Our true origins are not just human, or even terrestrial, but in fact cosmic....
With his signature wit and thought-provoking insights, Neil deGrasse Tyson - one of our foremost thinkers on all things space - illuminates the past, present, and future of space exploration....
Welcome to the Universe is a personal guided tour of the cosmos by three of today's leading astrophysicists....
How do we fit within the universe? How does the universe fit within us? There's no better guide through these questions than astrophysicist and best-selling author Neil deGrasse Tyson....
As recently as 1990, it seemed plausible that the solar system was a unique phenomenon in our galaxy....
This New York Times best-selling author chronicles America's irrational love affair with Pluto, man's best celestial friend.
This landmark book is for those of us who prefer words to equations; this is the story of the ultimate quest for knowledge, the ongoing search for the secrets at the heart of time and space....
A breathtaking and beautiful exploration of our planet, this groundbreaking audiobook accompanies the BBC One TV series, providing the deepest answers to the simplest questions....
In this book, Bill Nye expands the points he has made, and claims that this debate is not so much about religion versus science, as about the nature of science itself
In Cosmos, the late astronomer Carl Sagan cast his gaze over the magnificent mystery of the Universe and made it accessible to millions of people....
The quest for gravitational waves involved years of risky research and many personal and professional struggles that threatened to derail one of the world's largest scientific endeavors....
Hawking takes us on a fascinating journey through the telescopic lens of modern physics to gain a new glimpse of the universe....
When and how did the universe begin? Why are we here? Why is there something rather than nothing?
From Schrodinger's cat to Heisenberg's uncertainty principle, this book untangles the weirdness of the quantum world....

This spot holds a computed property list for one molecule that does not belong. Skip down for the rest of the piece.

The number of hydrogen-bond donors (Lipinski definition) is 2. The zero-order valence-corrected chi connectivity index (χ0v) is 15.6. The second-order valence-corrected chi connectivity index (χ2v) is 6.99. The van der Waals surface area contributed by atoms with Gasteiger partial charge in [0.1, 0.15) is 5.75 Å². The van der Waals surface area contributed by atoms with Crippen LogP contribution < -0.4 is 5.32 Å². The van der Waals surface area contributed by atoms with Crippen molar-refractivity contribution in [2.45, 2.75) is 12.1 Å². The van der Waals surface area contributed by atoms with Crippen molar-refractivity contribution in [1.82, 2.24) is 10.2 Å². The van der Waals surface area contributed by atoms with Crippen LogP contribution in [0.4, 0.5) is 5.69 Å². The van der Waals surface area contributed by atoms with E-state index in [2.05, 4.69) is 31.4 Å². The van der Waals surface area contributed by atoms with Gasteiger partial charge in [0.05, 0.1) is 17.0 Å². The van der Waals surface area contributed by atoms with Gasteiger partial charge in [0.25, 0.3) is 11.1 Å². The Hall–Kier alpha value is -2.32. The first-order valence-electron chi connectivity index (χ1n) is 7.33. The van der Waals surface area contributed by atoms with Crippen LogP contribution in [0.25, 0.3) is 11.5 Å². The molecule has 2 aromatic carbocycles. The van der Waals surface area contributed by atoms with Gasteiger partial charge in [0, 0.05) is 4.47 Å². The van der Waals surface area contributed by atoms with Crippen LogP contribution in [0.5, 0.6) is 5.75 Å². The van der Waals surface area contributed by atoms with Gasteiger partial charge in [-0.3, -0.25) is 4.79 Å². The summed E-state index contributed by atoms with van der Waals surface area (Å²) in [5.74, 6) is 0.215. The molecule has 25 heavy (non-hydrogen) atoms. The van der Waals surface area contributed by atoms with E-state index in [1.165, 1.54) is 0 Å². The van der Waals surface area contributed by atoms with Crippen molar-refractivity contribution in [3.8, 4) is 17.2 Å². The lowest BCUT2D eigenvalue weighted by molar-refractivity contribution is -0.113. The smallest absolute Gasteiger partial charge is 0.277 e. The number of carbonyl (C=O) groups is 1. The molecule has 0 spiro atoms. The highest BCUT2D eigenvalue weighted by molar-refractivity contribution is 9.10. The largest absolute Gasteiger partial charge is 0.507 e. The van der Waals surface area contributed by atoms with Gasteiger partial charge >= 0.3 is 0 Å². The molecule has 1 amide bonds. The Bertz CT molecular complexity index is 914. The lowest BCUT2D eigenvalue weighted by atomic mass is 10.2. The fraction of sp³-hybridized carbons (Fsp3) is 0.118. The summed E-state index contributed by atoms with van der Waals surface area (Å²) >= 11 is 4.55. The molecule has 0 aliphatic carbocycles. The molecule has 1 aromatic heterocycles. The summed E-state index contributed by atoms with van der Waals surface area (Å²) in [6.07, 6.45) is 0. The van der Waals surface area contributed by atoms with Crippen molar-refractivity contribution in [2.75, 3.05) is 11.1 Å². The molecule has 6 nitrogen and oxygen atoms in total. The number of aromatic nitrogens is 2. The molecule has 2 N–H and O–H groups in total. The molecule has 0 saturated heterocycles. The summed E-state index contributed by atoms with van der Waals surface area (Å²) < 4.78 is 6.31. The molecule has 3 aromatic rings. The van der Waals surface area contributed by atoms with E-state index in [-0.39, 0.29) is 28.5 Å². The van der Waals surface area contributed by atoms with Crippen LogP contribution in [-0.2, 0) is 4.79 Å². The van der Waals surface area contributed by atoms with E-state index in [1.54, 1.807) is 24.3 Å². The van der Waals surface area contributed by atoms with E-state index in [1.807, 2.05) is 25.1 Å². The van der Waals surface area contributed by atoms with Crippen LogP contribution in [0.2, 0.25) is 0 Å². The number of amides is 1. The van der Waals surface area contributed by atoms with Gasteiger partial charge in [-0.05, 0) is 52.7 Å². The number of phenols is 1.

Brian Greene, one of the world's leading string theorists, peels away the mystery surrounding string theory to reveal a universe that consists of 11 dimensions....
Lawrence Krauss tells the dramatic story of the discovery of the hidden world of reality....
Scientists have been searching for aliens in our solar system and beyond, but have not yet found evidence that life exists beyond Earth....
Tyson introduces us to the physics of black holes by explaining what would happen to our bodies if we fell into one; he also examines the needless friction between science and religion, and notes Earth's status as "an insignificantly small speck in the cosmos".
Renowned for his ability to blend content, accessibility, and humor, Tyson is a natural teacher who simplifies some of the most complex concepts in astrophysics while sharing his infectious excitement for our universe.
"Tyson takes readers on an exciting journey from Earth's hot springs...to the universe's farthest reaches....witty and entertaining." (Publishers Weekly)
"Smoothly entertaining, full of fascinating tidbits, and frequently humorous, these essays show Tyson as one of today's best popularizers of science." (Kirkus Reviews)
"[Tyson] demonstrates a good feel for explaining science in an intelligible way to interested lay readers; his rather rakish sense of humor should aid in making the book enjoyable." (Library Journal)
Neil deGrasse Tyson presents this complex subject in a clear and gripping way. The reader,Dion Graham, has just the right pace and inflection to keep your attention. Normally, this subject requires diagrams to clarify what is being said but this presentation is clear without them.
An absorbing book that I look forward to hearing again.
28 of 29 people found this review helpful
This is a great read for those looking to get an introduction to Space and Astronomy. The presentation bounces around lots of fascinating space facts and theories that keep you captivated. Even if you are not new to space, astronomy and the solar system, this is a great read. I found myself enjoying the many things I didn't know before and discovering space a new.
13 of 13 people found this review helpful
Tyson is an authoratative television personality who also has a great grasp of physics and the universe. This book had such a catchy title, how could I have even passed it up?
That said, it was a very fun book and well worth the money. Tyson is fun to listen to and his thoughts travel smoothly from point to point. He introduced me to some new information that I, even as an avid reader of all things science, had not known.
The only thing that could have made this book even stronger, perhaps, would be expansion on some of the scientific thoughts for those of us more versed in science. But Tyson's strength is reaching the common man, and so I wasn't surprised that occasionally very in-depth accounting of scientific preceps didn't meet my voracious appetite's needs.